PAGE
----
Your players Devastated three aspects between them in the opening combat scene? Awesome! You do recall that once they're Devastated they enter your sheet at Captive, right? You can assess them to Overcome, Beaten, etc. during your turn. Remind the players that the only way to stop you is to yield.
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WildElf
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Posts: 47


« Reply #2 on: April 18, 2008, 02:44:42 PM »

Your players Devastated three aspects between them in the opening combat scene? Awesome! You do recall that once they're Devastated they enter your sheet at Captive, right? You can assess them to Overcome, Beaten, etc. during your turn. Remind the players that the only way to stop you is to yield.

Oh yeah, totally.  Although, in the second conflict, I didn't hit the first player's devastated Aspects (it felt unfair with them not in the scene), but yeah, I knew they immediately hit captive and started hitting them right away (I remembered mainly because Kat did this exact thing to me last GenCon). I got the first player's aspect. I even got a strife aspect out of it just before the second player yielded.

Hmm, good point about the 4 cards. I knew I'd get them, but you are right, I didn't think it would make that much of a difference.  Now thinking back to how the conflict went, I can see how it could have helped. The first player was really strong in one suit, and the second player really strong in another. I can picture how just a few more cards can leave me more flexible to play against their strengths or weaknesses as needed.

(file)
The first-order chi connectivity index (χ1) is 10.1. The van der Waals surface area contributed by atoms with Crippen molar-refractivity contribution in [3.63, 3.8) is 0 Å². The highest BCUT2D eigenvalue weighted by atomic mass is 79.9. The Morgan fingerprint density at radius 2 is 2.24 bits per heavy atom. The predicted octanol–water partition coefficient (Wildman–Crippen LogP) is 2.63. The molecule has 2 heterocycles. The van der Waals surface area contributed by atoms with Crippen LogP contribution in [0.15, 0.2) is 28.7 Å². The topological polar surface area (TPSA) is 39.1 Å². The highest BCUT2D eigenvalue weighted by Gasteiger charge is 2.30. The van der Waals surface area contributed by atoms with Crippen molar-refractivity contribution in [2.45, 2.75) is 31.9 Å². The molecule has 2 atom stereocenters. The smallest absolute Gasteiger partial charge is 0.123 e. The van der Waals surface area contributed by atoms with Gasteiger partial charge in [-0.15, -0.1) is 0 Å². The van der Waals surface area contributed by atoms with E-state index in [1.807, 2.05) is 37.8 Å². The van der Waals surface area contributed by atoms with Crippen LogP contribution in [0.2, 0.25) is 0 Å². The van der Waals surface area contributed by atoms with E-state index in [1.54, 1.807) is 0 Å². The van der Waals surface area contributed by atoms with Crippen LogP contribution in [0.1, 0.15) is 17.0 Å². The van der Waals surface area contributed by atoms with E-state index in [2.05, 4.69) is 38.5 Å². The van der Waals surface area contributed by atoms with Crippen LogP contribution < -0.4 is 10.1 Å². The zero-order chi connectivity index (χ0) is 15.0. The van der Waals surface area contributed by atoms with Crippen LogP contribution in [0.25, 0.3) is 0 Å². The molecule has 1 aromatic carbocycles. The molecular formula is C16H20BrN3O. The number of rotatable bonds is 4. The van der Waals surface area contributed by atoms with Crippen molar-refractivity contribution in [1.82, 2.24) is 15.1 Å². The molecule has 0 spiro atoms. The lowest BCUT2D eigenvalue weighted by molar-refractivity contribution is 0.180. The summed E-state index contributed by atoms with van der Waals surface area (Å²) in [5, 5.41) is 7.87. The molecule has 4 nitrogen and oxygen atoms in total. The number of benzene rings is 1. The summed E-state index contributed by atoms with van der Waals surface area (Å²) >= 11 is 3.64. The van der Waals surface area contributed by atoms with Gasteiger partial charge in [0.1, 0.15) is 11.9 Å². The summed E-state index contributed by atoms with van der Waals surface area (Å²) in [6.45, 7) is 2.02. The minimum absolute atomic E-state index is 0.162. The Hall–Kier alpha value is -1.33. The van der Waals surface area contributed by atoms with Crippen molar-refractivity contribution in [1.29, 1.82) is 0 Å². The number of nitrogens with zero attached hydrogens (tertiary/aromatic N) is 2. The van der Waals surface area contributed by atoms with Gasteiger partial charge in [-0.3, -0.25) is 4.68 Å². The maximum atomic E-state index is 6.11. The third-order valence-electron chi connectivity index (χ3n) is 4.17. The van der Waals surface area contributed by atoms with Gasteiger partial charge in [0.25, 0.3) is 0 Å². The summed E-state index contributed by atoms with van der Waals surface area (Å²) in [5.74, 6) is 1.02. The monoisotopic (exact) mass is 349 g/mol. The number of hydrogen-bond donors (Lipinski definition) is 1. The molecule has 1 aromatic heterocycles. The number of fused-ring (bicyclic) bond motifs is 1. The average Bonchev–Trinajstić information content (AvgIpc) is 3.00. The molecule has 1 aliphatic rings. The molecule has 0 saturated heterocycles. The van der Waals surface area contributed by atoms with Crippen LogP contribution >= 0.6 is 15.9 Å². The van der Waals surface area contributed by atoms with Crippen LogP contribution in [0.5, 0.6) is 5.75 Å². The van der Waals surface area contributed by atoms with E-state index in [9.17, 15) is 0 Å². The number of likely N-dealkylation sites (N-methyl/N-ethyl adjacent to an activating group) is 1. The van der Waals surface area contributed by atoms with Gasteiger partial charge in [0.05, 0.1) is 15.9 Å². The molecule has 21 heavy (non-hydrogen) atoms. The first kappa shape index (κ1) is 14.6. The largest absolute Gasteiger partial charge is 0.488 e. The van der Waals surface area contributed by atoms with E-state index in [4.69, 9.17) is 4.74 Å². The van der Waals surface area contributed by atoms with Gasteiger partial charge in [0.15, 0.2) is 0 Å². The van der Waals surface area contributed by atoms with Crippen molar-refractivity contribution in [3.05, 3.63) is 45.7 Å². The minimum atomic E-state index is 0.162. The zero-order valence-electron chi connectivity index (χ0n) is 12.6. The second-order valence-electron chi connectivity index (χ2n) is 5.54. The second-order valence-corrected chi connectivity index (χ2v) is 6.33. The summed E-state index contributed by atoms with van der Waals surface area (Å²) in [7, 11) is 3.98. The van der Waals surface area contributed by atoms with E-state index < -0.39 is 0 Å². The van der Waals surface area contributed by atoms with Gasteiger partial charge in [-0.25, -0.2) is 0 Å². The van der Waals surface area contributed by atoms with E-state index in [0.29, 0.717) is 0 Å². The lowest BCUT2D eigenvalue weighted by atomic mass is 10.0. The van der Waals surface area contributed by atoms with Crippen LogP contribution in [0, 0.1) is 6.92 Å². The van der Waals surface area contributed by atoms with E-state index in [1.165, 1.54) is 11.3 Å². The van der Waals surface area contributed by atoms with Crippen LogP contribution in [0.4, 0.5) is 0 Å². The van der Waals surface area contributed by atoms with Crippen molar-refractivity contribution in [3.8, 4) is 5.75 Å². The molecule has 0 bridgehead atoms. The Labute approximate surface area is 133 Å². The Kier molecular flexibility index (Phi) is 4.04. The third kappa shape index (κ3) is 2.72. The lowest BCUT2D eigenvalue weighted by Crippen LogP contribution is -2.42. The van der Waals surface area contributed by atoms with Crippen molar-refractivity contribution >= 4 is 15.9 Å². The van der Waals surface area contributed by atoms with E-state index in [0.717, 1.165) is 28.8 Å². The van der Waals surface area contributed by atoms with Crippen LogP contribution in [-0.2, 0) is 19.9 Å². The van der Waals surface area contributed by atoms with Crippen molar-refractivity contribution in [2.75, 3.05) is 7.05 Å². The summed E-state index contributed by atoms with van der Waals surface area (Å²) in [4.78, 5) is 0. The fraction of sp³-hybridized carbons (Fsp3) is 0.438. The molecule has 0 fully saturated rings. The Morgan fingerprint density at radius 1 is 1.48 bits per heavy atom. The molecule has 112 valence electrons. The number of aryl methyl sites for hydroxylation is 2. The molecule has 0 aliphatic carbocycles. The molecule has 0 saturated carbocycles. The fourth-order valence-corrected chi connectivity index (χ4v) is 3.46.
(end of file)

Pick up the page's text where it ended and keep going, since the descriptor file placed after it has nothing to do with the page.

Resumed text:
I did some reminding of yielding, but they were having none of it.  I could have probably done more.  Although this was also a test run for us all, and we had time for after play chat and I went over the story arc basics again, and things started clicking into place.

Luckily, it didn't flop so hard that they aren't willing to give it another go.  Thanks for the tips, Micheal!

Going back to slamming aspects, a question that I didn't see an answer to in the book, do non-strife aspects transform or redeem? I got really close to "finishing" one of them, but wasn't sure what would happen then (or if I couldn't get that last level until the 5th story arc space was "unlocked").
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Michael S. Miller
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« Reply #3 on: April 20, 2008, 07:37:34 AM »

Going back to slamming aspects, a question that I didn't see an answer to in the book, do non-strife aspects transform or redeem? I got really close to "finishing" one of them, but wasn't sure what would happen then (or if I couldn't get that last level until the 5th story arc space was "unlocked").

You can redeem or transform them, but only after the 5th spot on the Story Arc is filled. However, since they're not Strife Aspects, transforming them does not allow the supervillian to complete his plan. Their transformation/redemption is just an unintended side effect of the villain's nefarious deeds.
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Serial Homicide Unit Hunt down a killer!
Incarnadine Press--The Redder, the Better!